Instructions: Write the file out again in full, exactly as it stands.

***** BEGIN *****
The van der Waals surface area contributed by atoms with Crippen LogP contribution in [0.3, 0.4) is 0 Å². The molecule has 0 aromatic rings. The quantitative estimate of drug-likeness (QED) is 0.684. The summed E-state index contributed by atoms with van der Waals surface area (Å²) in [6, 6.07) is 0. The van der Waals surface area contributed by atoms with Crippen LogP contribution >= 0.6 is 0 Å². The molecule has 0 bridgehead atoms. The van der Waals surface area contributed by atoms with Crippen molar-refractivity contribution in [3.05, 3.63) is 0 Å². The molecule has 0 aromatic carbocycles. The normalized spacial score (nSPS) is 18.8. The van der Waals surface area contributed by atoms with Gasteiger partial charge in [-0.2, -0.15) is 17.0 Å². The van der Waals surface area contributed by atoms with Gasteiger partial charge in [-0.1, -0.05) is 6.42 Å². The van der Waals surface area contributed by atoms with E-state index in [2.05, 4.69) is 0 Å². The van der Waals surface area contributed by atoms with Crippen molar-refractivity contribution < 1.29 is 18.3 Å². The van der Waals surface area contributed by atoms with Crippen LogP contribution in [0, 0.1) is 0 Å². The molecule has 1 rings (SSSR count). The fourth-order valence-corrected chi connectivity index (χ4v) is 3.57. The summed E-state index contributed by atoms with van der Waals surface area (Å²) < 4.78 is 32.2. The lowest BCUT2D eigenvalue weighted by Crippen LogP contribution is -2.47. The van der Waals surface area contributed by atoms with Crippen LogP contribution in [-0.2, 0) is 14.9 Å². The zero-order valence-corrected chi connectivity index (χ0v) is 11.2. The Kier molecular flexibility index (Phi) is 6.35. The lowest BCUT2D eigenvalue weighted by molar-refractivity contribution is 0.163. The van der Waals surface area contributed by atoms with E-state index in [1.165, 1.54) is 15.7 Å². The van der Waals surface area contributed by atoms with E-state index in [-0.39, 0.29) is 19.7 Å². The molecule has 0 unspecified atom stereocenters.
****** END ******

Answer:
The van der Waals surface area contributed by atoms with Crippen LogP contribution in [0.3, 0.4) is 0 Å². The molecule has 0 aromatic rings. The quantitative estimate of drug-likeness (QED) is 0.684. The summed E-state index contributed by atoms with van der Waals surface area (Å²) in [6, 6.07) is 0. The van der Waals surface area contributed by atoms with Crippen LogP contribution >= 0.6 is 0 Å². The molecule has 0 bridgehead atoms. The van der Waals surface area contributed by atoms with Crippen molar-refractivity contribution in [3.05, 3.63) is 0 Å². The molecule has 0 aromatic carbocycles. The normalized spacial score (nSPS) is 18.8. The van der Waals surface area contributed by atoms with Gasteiger partial charge in [-0.2, -0.15) is 17.0 Å². The van der Waals surface area contributed by atoms with Gasteiger partial charge in [-0.1, -0.05) is 6.42 Å². The van der Waals surface area contributed by atoms with E-state index in [2.05, 4.69) is 0 Å². The van der Waals surface area contributed by atoms with Crippen molar-refractivity contribution < 1.29 is 18.3 Å². The van der Waals surface area contributed by atoms with Crippen LogP contribution in [0, 0.1) is 0 Å². The molecule has 1 rings (SSSR count). The fourth-order valence-corrected chi connectivity index (χ4v) is 3.57. The summed E-state index contributed by atoms with van der Waals surface area (Å²) < 4.78 is 32.2. The lowest BCUT2D eigenvalue weighted by Crippen LogP contribution is -2.47. The van der Waals surface area contributed by atoms with Crippen LogP contribution in [-0.2, 0) is 14.9 Å². The zero-order valence-corrected chi connectivity index (χ0v) is 11.2. The Kier molecular flexibility index (Phi) is 6.35. The lowest BCUT2D eigenvalue weighted by molar-refractivity contribution is 0.163. The van der Waals surface area contributed by atoms with E-state index in [1.165, 1.54) is 15.7 Å². The van der Waals surface area contributed by atoms with E-state index in [-0.39, 0.29) is 19.7 Å². The molecule has 0 unspecified atom stereocenters.